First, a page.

Derek Jeter was nowhere to be found when Major League Baseball owners took up the franchise sale of the Marlins for the first time on Tuesday. It was lead investor and billionaire businessman Bruce Sherman who met with the ownership committee, one of the first official steps in the process.
“This was the first step of several more to come,” said Marlins president David Samson. “I think it’s a process that you take seriously, and Bruce Sherman is taking it very seriously.”
If there are no hitches going forward and league owners give their final approval, Sherman and Jeter could be in full control of the team by the start of the offseason in early October.
Although he was absent from the quarterly owners’ meetings, Jeter’s presence was unmistakable.
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Two of Jeter’s former superiors during his playing days with the New York Yankees, Joe Torre and Hal Steinbrenner, offered high praise for Jeter, who will run baseball and business operations for the Marlins if the sale goes through.
“He’s not the kind of guy who’s just going to add his name and say, ‘I’m an owner of the team,’ ” Torre said of Jeter, who is contributing about $25 million of his own money to buy the Marlins. “He’s going to roll up his sleeves.”
Torre was Jeter’s manager for 12 of the shortstop’s 20 seasons in the Bronx.
“I don’t think he’s going into this thing blind,” Torre said.
Hal Steinbrenner, principal owner of the Yankees, said there’s no reason to think Jeter won’t succeed in Miami despite having no experience at the baseball’s executive level.
“Nobody knows baseball better than Derek,” Steinbrenner said. “The [Marlins] organization has some challenges. But he’s gone through a lot. As far as baseball operations, I think he’d get the job done.”
The Sherman-Jeter group of about 16 investors emerged as the winning bidder to buy the franchise from Jeffrey Loria. Samson said the group’s financing package is complete.
Asked to confirm reports that Sherman was still making calls to obtain additional money, Samson replied only that “every deal looks different, and that’s why there’s an ownership committee to look at it.”
“It’s obviously our hope, and Jeffrey’s hope, that this is a deal Major League Baseball would approve, as is,” Samson said.
Torre said Jeter has all the ingredients to be successful.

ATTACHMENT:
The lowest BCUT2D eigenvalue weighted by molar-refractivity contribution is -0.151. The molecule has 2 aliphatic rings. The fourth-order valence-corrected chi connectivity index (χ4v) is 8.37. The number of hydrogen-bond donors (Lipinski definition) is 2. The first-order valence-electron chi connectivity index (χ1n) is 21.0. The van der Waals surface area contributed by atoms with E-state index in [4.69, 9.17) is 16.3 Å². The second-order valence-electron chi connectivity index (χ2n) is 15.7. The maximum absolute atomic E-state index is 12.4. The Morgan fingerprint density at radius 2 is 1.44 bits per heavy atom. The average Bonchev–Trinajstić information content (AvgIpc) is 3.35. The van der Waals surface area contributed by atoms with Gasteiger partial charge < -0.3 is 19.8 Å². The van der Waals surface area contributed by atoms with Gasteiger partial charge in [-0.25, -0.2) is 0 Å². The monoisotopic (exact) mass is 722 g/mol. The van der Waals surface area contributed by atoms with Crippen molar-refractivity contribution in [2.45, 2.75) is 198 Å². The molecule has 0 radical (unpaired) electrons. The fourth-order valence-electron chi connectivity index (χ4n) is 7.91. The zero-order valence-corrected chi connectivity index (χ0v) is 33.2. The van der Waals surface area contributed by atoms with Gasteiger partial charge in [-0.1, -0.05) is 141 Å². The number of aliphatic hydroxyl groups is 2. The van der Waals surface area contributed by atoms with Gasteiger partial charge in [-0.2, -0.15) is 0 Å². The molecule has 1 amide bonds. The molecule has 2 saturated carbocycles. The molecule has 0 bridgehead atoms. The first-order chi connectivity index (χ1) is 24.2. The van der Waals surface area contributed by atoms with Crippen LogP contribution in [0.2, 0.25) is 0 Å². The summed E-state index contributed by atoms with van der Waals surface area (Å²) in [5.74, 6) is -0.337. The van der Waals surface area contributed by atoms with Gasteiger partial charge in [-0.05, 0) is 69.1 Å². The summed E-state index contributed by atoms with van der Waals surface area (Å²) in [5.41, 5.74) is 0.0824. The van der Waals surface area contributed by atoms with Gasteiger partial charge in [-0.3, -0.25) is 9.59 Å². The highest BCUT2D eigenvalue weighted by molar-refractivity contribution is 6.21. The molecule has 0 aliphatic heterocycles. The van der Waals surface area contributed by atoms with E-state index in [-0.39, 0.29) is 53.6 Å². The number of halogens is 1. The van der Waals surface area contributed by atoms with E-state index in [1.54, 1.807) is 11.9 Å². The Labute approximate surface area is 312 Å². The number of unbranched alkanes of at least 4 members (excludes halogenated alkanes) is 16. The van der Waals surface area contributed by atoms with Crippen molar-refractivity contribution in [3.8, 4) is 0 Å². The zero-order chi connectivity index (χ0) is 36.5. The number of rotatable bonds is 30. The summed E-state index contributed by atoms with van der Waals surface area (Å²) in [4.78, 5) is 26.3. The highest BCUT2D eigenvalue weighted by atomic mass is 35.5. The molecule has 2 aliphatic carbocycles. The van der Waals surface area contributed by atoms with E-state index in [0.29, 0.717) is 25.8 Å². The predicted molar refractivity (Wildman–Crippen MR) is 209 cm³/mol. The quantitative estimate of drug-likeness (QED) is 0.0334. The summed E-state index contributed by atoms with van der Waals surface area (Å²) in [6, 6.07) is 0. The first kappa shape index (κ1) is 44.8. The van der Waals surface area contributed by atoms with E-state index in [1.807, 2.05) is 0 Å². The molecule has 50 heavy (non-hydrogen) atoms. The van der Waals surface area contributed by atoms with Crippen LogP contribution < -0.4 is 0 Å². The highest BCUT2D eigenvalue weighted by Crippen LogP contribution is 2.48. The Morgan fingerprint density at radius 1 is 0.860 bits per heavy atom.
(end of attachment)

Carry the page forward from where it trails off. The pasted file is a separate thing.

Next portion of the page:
“He’s smart. He’s got great baseball knowledge. He’s got determination. All the things you want him to be,” said Torre, who now works in the commissioner’s office. “He’s not afraid to fail, which to me is the key. He’s not trying to live up to himself. He’s just trying to do the best job he can.”
Torre’s first season as Yankees manager in 1996 was Jeter’s first full season in the majors.
“I got him as a 21-year-old,” Torre said, “and just as a point of reference, by August or September of that first year, the veteran players were looking for him to do something. So he knows what responsibility is. He never shies away from it.”
Torre said he always knew that Jeter would leave the field once his playing days ended.
“I felt that he wasn’t going to put the uniform on again,” Torre said of Jeter, who last played in 2014. “I couldn’t see him as a hitting coach or manager. It just didn’t seem like his mind worked that way. He just stayed the course. He knew what he wanted.”
Samson said it became clear during negotiations that Jeter is a fast learner.
“He would hear an issue, and he would be able to wrap his arms around it very quickly, having never heard of such an issue before,” Samson said. “So we almost saw during the negotiation the transfer from player into executive, and it was a fascinating thing to see.”
Steinbrenner said it’s going to be strange seeing Jeter working with another organization after spending his entire career with the Yankees.
“I had a town hall meeting with 100 of our season-ticket holders in Yankee Stadium a couple of weeks ago,” Steinbrenner said. “They asked [about Jeter], and I said, ‘Look, it’s going to be a surreal experience, and not in a totally positive way, in seeing him in different colors.’”